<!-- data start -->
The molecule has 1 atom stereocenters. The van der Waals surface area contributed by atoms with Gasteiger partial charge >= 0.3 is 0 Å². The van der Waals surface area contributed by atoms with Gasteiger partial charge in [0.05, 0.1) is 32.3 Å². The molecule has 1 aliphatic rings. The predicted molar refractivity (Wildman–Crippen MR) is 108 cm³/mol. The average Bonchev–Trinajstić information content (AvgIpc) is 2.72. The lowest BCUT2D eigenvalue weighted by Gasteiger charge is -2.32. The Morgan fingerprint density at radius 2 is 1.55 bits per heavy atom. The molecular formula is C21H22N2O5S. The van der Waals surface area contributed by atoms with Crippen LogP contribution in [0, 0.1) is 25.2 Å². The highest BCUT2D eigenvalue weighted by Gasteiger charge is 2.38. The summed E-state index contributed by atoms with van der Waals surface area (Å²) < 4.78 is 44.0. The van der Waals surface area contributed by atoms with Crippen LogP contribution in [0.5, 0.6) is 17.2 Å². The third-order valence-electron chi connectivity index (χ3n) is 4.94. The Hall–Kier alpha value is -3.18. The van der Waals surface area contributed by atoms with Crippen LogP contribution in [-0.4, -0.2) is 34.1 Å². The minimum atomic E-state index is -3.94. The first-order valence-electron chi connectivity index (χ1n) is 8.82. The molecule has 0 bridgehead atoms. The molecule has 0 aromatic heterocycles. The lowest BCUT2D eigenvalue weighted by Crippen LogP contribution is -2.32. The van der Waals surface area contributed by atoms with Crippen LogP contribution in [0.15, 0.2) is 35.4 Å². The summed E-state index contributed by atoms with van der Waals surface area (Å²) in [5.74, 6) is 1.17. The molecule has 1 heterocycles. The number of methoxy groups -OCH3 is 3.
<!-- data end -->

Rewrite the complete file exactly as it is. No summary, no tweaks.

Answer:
The molecule has 1 atom stereocenters. The van der Waals surface area contributed by atoms with Gasteiger partial charge >= 0.3 is 0 Å². The van der Waals surface area contributed by atoms with Gasteiger partial charge in [0.05, 0.1) is 32.3 Å². The molecule has 1 aliphatic rings. The predicted molar refractivity (Wildman–Crippen MR) is 108 cm³/mol. The average Bonchev–Trinajstić information content (AvgIpc) is 2.72. The lowest BCUT2D eigenvalue weighted by Gasteiger charge is -2.32. The Morgan fingerprint density at radius 2 is 1.55 bits per heavy atom. The molecular formula is C21H22N2O5S. The van der Waals surface area contributed by atoms with Crippen LogP contribution in [0, 0.1) is 25.2 Å². The highest BCUT2D eigenvalue weighted by Gasteiger charge is 2.38. The summed E-state index contributed by atoms with van der Waals surface area (Å²) < 4.78 is 44.0. The van der Waals surface area contributed by atoms with Crippen LogP contribution in [0.5, 0.6) is 17.2 Å². The third-order valence-electron chi connectivity index (χ3n) is 4.94. The Hall–Kier alpha value is -3.18. The van der Waals surface area contributed by atoms with Crippen LogP contribution in [-0.4, -0.2) is 34.1 Å². The minimum atomic E-state index is -3.94. The first-order valence-electron chi connectivity index (χ1n) is 8.82. The molecule has 0 bridgehead atoms. The molecule has 0 aromatic heterocycles. The lowest BCUT2D eigenvalue weighted by Crippen LogP contribution is -2.32. The van der Waals surface area contributed by atoms with Crippen LogP contribution in [0.15, 0.2) is 35.4 Å². The summed E-state index contributed by atoms with van der Waals surface area (Å²) in [5.74, 6) is 1.17. The molecule has 1 heterocycles. The number of methoxy groups -OCH3 is 3.